CCHD Annual Report 2020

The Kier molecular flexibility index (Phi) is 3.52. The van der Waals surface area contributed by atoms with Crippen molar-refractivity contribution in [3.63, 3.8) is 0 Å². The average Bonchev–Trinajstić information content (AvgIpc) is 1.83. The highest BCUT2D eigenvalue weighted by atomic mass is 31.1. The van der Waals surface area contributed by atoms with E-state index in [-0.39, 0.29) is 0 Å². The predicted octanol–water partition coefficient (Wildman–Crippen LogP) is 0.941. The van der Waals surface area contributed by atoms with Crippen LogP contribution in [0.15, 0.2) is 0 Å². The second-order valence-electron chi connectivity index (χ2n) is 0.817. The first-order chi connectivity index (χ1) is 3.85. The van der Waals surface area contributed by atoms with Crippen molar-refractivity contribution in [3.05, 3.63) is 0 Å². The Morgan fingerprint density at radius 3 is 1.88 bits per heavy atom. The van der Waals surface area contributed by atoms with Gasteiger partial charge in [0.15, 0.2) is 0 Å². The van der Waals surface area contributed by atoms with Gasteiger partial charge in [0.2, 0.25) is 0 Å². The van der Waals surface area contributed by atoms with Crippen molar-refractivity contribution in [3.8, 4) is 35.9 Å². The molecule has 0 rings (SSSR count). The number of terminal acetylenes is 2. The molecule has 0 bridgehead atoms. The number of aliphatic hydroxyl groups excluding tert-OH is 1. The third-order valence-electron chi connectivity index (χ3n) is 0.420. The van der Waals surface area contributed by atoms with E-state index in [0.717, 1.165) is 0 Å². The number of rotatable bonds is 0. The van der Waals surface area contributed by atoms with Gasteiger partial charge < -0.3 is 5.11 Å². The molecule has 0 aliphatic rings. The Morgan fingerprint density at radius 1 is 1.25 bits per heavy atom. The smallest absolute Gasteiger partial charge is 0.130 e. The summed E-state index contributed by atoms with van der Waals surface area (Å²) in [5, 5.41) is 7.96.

to work from home instead of commuting. With the onset of COVID-19—and a surge of deaths especially among people living in institutions—suddenly everyone saw the wisdom and workability of those policies. The committee joined with other local service groups to provide emergency cash assistance to people in urgent need of necessities. Thanks to your gifts, the Disabled Rights Action Committee also had a leading role in establishing a state cap on co-pays for insulin. Statewide Organizing for Community eMpowerment: Action for Clean Drinking Water In Tennessee, Statewide Organizing for Community eMpowerment (SOCM) is using your gifts to keep poisons out of streams and wells and to help mining communities transition to sustainable energy. A coal-mining practice called “mountaintop removal” strips coal that acts as a natural water filter, allowing toxins to seep into the water supplies of rural families and farmers. SOCM works to limit this practice and make sure that mining companies fulfill their obligations to restore damaged lands. The group also works vigorously to keep companies from dumping hazardous waste in landfills designated for household use. With your help, the group is encouraging the development and expansion of recycling and composting to reduce landfills. United Interfaith Action: Preventing Homelessness As the shutdown occurred, United Interfaith Action in Fall River, MA, helped develop a network of agencies that went the extra mile to cover immediate needs that ordinarily fell outside the organizations’ scope. Although United Interfaith Action normally focuses on advocacy for tenants’ rights and fair housing, it stepped in on behalf of families that had lost work, helping them remain in their homes by making at least partial payments toward rent. The need was especially acute among undocumented residents, who had no access to government stimulus or unemployment payments. In one case, United In- terfaith Action learned of a young undocumented family with a toddler, whose father was paying an extremely high rent for a tiny, rat-infested, windowless basement apartment. When the father lost his job and the landlord threatened to evict them—despite a state eviction moratorium—United Interfaith Action made an immediate rent payment, gave the family food, and connected them to other social services that found them a better living situation. Thanks to you, that family now has a decent place to live, and their child will not grow up on the street. As COVID-19 restrictions continue to lift, United Interfaith Action will continue to lobby to promote fair housing and to protect the rights of tenants. 3